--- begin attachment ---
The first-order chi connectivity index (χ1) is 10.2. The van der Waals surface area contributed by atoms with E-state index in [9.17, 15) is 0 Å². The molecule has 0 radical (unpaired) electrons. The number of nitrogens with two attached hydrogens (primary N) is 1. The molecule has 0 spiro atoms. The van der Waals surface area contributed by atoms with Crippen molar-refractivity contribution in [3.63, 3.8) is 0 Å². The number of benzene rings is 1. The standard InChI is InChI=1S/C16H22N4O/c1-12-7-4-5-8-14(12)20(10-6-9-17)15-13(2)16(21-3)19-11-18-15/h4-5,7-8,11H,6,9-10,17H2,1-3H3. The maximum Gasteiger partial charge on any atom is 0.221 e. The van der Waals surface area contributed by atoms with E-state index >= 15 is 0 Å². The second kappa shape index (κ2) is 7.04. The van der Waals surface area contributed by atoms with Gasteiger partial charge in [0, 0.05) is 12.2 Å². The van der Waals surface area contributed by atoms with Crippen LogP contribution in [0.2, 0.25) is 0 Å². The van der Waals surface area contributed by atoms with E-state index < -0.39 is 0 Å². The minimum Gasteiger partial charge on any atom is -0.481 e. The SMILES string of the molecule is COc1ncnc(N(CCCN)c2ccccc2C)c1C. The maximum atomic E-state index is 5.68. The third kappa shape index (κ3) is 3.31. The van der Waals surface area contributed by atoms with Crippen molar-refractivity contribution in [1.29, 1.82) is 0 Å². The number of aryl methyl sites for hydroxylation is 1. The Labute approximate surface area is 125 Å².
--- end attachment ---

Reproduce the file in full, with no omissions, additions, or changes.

The first-order chi connectivity index (χ1) is 10.2. The van der Waals surface area contributed by atoms with E-state index in [9.17, 15) is 0 Å². The molecule has 0 radical (unpaired) electrons. The number of nitrogens with two attached hydrogens (primary N) is 1. The molecule has 0 spiro atoms. The van der Waals surface area contributed by atoms with Crippen molar-refractivity contribution in [3.63, 3.8) is 0 Å². The number of benzene rings is 1. The standard InChI is InChI=1S/C16H22N4O/c1-12-7-4-5-8-14(12)20(10-6-9-17)15-13(2)16(21-3)19-11-18-15/h4-5,7-8,11H,6,9-10,17H2,1-3H3. The maximum Gasteiger partial charge on any atom is 0.221 e. The van der Waals surface area contributed by atoms with E-state index >= 15 is 0 Å². The second kappa shape index (κ2) is 7.04. The van der Waals surface area contributed by atoms with Gasteiger partial charge in [0, 0.05) is 12.2 Å². The van der Waals surface area contributed by atoms with Crippen LogP contribution in [0.2, 0.25) is 0 Å². The van der Waals surface area contributed by atoms with E-state index < -0.39 is 0 Å². The minimum Gasteiger partial charge on any atom is -0.481 e. The SMILES string of the molecule is COc1ncnc(N(CCCN)c2ccccc2C)c1C. The maximum atomic E-state index is 5.68. The third kappa shape index (κ3) is 3.31. The van der Waals surface area contributed by atoms with Crippen molar-refractivity contribution in [1.29, 1.82) is 0 Å². The number of aryl methyl sites for hydroxylation is 1. The Labute approximate surface area is 125 Å².